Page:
PITTSBURGH (KDKA) - As a, the region is in the grips of a gun crisis.
More and more young people are getting a hold of illegal guns and using them recklessly. But where are these guns coming from? And how do we keep them out of the hands of teenagers?
Guns in the hands of kids have claimed the lives of 28 teenagers in Allegheny County last year and on the same grim pace this year. According to ATF Director Steven Dettelbach, we're not alone.
KDKA's Andy Sheehan: "We have this huge surge in youth gun violence, and we have this phenomenon where kids are turning 14 and 15 years old and they're getting a gun."
Dettelbach: "One of the things I do when I go to a city is I try to meet with people in the community and state and local law enforcement and hear their perspective on this. And this issue of younger and younger people -- really kids -- getting and using firearms is something I've heard from not just one or two but many chiefs of police and police officers."
In response, ATF here and in Philadelphia has formed awith state and local police to stop the so-called "Iron Pipeline" of illegal guns coming from up from the south.
"We're tracking firearms that are coming into our cities, whether it's Philadelphia or Pittsburgh, from other places, and we have put together cases of firearms trafficking and gun running," said Dettelbach.
But the bigger problem has been so-called straw purchases, where adults buy guns and then sell them to teenagers who are not legally eligible to own them. Recently Congress passed the so-called Boyfriend Law, making this a more serious crime.
"Now if you're asking me, 'Will that stop the problem of gun violence?' I think that the honest answer is no, that's not going to stop the problem of gun violence," said Dettelbach.
The other main source of guns on the street are those stolen from cars and homes, and while the feds are not prosecuting people, they are asking gun owners to be more responsible to secure their firearms.
"Other people are gonna decide what tools they give us. Whatever they give us, we're going to use," Dettelbach said.
One tool is a new regulation against so-called ghost guns -- guns assembled at home from kits that have no serial numbers and cannot be traced.
Self-assembled firearms; detractors call them ghost guns. Until two weeks ago, they weren't defined as firearms at all, but Dettelbach says they're every bit as lethal.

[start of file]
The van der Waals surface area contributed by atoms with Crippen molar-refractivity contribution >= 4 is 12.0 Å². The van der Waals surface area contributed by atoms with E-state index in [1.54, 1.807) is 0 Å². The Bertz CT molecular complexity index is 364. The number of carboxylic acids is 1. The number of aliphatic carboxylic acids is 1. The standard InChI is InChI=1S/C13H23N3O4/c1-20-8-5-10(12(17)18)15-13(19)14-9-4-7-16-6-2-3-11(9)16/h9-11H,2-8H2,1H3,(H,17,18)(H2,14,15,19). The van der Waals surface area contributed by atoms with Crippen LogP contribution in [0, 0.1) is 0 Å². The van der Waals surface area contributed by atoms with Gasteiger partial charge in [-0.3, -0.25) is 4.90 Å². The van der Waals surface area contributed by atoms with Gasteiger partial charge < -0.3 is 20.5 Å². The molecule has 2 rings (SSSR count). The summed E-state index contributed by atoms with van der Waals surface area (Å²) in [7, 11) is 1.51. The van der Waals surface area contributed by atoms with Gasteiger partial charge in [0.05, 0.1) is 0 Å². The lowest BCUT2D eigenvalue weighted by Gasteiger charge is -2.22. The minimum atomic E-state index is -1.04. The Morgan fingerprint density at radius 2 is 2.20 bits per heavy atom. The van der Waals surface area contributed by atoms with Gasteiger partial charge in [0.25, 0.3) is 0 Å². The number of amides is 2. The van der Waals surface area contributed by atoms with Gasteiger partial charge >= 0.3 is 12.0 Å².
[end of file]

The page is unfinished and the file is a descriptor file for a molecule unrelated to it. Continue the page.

"They're not ghosts guns, they're not called ghost guns because they don't hurt people. They hurt people like regular guns. They're called ghost guns because they're impossible to trace," he said.
In recent years, hundreds of thousands of gun part kits were sold online for buyers to assemble at home, but unlike regular guns, they did not have serial numbers and buyers were not subject to a background check, earning them the nickname ghost guns.
According to the ATF, in the past six years, law enforcement has been unable to trace 45,240 ghost guns, including 692 recovered in homicide or attempted homicide investigations. The new ATF regulation just gone into effect aims to change that.
Sheehan: "Are ghost guns now illegal in the United States?"
Dettelbach: "So as we sit here today, the law on privately made firearms, which some people call ghost guns, is the law. But individuals who are producing things that are now defined as firearms or were before need to both run background checks and have serial numbers on those firearms."
Almost immediately, 17 state attorneys general and several other private companies filed suit, aiming to overturn the new regulations. In sum, the flurry of legal paper alleges the ATF has overstepped its bounds in changing the law, which can openly be done by Congress.
Jim Stocker of Firearms Owners Against Crime said: "Home manufacturing (of a firearm) is a constitutional right. You have the right to create a firearm in your own home, manufacture for self-defense, personal use."
Sheehan: "Gun advocates say this a was rule promulgated by the president and it should have gone through Congress."
Dettelbach: "No court has enjoined enforcement of this rule. We at ATF believe it is firmly within our authority."
And for now, at least companies like JSD Supply in Bulter County are complying. Company representatives and their lawyers aren't commenting, but the company which got a cease and desist letter from the ATF months ago, is no longer selling the at-home assembly kits, only gun accessories. But gun rights advocate Jim Stoker believes JSD and others are just waiting to see the battle wend its way up to the U.S. Supreme Court.
"I think that's where it's going to have to go because it's a federal regulation, and that's where the ATF will be overturned," Stoker said.
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